Blueprint for Water Scorecard summary on the Government’s progress towards the 10 steps for sustainable water by 2015
1. Waste less water: Progress has been patchy – C
- A lack of progress overall, despite ambition in the Water White Paper, Water for Life and elsewhere.
- Excellent progress on standards at an EU level for public sector procurement.
2. Keep our rivers flowing and wetlands wet: Progress has been patchy – C
- The proposals set out in Water for Life are very welcome and we support Defra’s work on long term reforms.
- This should be complemented by inclusion of a timetable in the 2013 Water Bill.
- Alarmingly little progress on addressing current over-abstraction, with no clarity on how the Water for Life proposals will be implemented.
3. Price water fairly: Must try harder – D
- Critical lack of support for universal metering in Water for Life.
- Some recent progress on definitions of water stress.
- Only a few areas will achieve universal metering by 2015.
4. Make polluters pay: Must try harder – D
- The Catchment Restoration Fund has been established, but is not making polluters pay.
- Progress on the ambition for abstraction reform, but not sufficient to meet this target.
- Lack of progress on fines and enforcement, and cross-compliance.
5. Stop pollutants contaminating our water: Urgent action needed – E
- Poor progress on reducing levels of pollutants, with voluntary action not yet shown to work at the scale required.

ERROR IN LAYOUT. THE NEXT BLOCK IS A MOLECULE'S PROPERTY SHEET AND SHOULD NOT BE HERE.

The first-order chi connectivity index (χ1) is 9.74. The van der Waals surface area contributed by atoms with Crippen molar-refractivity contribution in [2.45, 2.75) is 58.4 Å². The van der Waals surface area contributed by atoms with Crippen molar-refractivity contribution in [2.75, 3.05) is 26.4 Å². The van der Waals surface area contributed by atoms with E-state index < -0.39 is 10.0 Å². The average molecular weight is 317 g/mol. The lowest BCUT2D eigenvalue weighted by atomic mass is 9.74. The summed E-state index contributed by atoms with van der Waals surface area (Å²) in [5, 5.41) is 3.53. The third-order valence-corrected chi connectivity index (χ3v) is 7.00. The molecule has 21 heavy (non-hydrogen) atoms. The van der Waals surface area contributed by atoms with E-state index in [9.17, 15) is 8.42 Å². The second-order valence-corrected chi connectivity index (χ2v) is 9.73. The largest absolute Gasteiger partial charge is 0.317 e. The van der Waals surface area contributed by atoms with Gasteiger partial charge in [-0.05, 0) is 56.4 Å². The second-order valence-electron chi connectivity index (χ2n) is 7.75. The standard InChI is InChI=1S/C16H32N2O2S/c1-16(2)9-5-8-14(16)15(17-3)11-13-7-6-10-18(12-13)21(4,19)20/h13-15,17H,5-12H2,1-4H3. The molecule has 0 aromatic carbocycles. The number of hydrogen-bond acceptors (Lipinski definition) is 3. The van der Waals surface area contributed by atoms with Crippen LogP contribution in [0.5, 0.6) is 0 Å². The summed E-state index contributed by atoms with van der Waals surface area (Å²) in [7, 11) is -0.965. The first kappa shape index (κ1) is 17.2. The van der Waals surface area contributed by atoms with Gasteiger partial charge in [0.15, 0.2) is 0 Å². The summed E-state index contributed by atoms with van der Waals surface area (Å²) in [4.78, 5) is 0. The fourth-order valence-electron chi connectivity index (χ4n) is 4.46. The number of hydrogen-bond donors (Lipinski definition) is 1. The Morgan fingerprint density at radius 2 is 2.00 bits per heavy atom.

- Poor progress on reducing pollution of water bodies from endocrine-disrupting chemicals and pesticides, which must be adequately dealt with in the water environment.
6. Keep sewage out of homes and rivers and off beaches: Must try harder – D
- Continued, disappointing delay in the enactment of regulations for implementing Sustainable Drainage Systems (SuDS).
- Little progress on colour coding to reduce misconnections. Insufficient commitment to real time monitoring and reporting of all Combined Sewer Overflows.
7. Support water-friendly farming: Progress has been patchy – C
- Agri-environment targeting has improved, but there is still scope for better delivery of environmental outcomes.
- Excellent progress on using modulation of CAP funds to protect wildlife and prevent pollution. Defra must ensure joined-up thinking on farming and sustainable land management in its CAP negotiations.
8. Clean up drainage from roads and buildings: Must try harder – D
- Lack of progress on both National Standards and retrofitting for SuDS.
- No roadmap for further action on SuDS.
- No clear narrative around the wider environmental and social benefits of SuDS. Patchy progress by Local Authorities.
9. Protect and restore catchments from source to sea: Progress has been patchy – C
- Good progress on the catchment-based approach and Nature Improvement Areas, which must contribute to a coherent ecological network.
- Poor progress on assessing the cumulative effects of river engineering.
10. Retain water on floodplains and wetlands: Must try harder - D
- Progress on capital spending for flood risk management.
- Controls preventing floodplain development less certain, despite a coalition commitment to prevent unnecessary development.
- No progress on protecting vital peat soils, or on supporting climate adaptation along river corridors.
Tagged with: Living Landscapes